Liquid Computer: Capture of Ions in Graphene
When we read science fiction or watch a movie of a similar genre, we often come across the computers of the future. The authors of these works endowed their fictional computers with all sorts of properties, from unimaginable computing power to human qualities. What is it worth a completely human disorder like paranoia, which "suffered" HAL 9000 from the series of works of "Space Odyssey" by Arthur Clark. However, today we will focus not on the mental, or rather, computational abilities of the machines of the future, but on their physical structure. What if future computers are no longer tied to silicon, but can function as liquids? This is precisely the main issue of the study, which we will get to know today. Go.
A “liquid” computer, no matter how wild this phrase sounds, is not a new idea in the world of science. For several decades, research has been underway, trying in one way or another to implement such a futuristic technology. Scientists from NIST (National Institute of Standards and Technology) were no exception. Their study demonstrated that computational logic operations can be performed in a liquid medium by controlled capture of ions in graphene * floating in saline.
Graphene * is a thin film (1 atom thick) of carbon atoms connected to a hexagonal (honeycomb) two-dimensional crystal lattice.During the experiments, it was noticed that the graphene film acquires the properties of a silicon-based semiconductor, that is, it can serve as a transistor. To control the film, you must change the voltage. And this process is very similar to what happens when the concentration of salts in biological systems changes.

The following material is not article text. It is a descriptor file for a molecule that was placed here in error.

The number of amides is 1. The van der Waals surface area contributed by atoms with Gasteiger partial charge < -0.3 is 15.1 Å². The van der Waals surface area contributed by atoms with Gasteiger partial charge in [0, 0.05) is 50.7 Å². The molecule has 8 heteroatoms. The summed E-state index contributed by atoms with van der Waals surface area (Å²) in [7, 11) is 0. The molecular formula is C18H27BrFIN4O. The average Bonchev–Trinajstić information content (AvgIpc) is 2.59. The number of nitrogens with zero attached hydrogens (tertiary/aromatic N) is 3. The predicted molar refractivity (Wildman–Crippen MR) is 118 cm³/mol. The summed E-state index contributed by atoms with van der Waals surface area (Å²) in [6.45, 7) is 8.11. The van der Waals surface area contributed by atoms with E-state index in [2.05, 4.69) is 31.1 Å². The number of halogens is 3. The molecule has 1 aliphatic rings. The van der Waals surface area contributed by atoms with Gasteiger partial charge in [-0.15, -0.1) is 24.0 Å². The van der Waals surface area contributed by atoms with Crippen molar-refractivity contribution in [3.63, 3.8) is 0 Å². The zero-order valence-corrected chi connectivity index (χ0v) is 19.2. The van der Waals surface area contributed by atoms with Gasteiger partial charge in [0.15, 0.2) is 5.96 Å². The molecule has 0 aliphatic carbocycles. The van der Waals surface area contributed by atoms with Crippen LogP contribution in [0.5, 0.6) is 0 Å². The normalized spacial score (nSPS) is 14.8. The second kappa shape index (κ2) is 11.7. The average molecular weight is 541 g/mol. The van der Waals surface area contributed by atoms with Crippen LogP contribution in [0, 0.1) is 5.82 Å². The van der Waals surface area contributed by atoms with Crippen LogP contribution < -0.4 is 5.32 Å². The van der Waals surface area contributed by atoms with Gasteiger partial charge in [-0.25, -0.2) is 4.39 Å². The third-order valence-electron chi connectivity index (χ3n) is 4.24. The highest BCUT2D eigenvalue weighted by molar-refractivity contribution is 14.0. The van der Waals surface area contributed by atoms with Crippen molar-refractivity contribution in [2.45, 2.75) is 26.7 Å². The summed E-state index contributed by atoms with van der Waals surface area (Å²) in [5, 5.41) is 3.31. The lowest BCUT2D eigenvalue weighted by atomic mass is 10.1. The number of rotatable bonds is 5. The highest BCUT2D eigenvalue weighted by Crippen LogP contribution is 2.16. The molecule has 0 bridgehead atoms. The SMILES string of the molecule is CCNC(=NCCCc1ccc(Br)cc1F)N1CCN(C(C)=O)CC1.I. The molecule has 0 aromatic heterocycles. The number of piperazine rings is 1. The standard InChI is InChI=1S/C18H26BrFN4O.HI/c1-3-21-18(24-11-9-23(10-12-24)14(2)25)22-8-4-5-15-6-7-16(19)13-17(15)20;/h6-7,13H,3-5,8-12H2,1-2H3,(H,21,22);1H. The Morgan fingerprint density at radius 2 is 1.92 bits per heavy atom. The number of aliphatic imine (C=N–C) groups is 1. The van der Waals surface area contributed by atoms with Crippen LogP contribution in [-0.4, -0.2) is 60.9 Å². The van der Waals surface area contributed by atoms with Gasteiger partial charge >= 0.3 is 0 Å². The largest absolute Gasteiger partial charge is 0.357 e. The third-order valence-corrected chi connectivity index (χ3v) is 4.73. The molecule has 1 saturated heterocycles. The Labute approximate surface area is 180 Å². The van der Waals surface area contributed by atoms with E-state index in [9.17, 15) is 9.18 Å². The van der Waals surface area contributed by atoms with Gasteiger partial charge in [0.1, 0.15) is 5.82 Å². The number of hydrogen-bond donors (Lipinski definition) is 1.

Graphene film: 29 x 29 cm, thickness - 35 microns. By the way, it costs about $ 65 apiece
The focus of course was the graphene film, the dimensions of which were no more than 5.5 at 6.4 nm. In its structure, the film was like an unfinished puzzle, because in the middle of it there was one or more “holes” (pores), more precisely, vacancies surrounded by oxygen atoms. This is a trap for ions. From the point of view of chemistry, such an atomic compound is similar to crown ethers, which are known, among other things, for the fact that they form stable complexes with metal cations. That is, positively charged metal ions “catch” it.
Molecular Structure of Potassium Chloride (KCl) The
second important element of the experiment was a liquid medium, whose role was played by water with potassium chloride ( KCl ), which decays into potassium and chlorine ions.
Crown esters caught potassium ions, since the latter have a positive charge.
Graphene - liquid - voltage
The experiments showed that the main factor affecting the performance of the simplest logical operations is the stress arising on the graphene film. At a low level of concentration of potassium chloride, a direct relationship is shown between the conductivity and the occupancy of the film with ions. With low occupancy, the conductivity level is high, and vice versa. Direct electrical measurement of the voltage level of a graphene film in this experiment is a certain logical operation - reading.
Graphical model of the capture of potassium ions (violet) in pores surrounded by oxygen (red) on a graphene film (gray)
Now let's deal with zeros and ones. If at a certain concentration of potassium chloride on the film the voltage is low (we designate it as “0”), then the film itself is practically non-conductive. In other words, it is off. In this case, the pores are completely filled with potassium ions.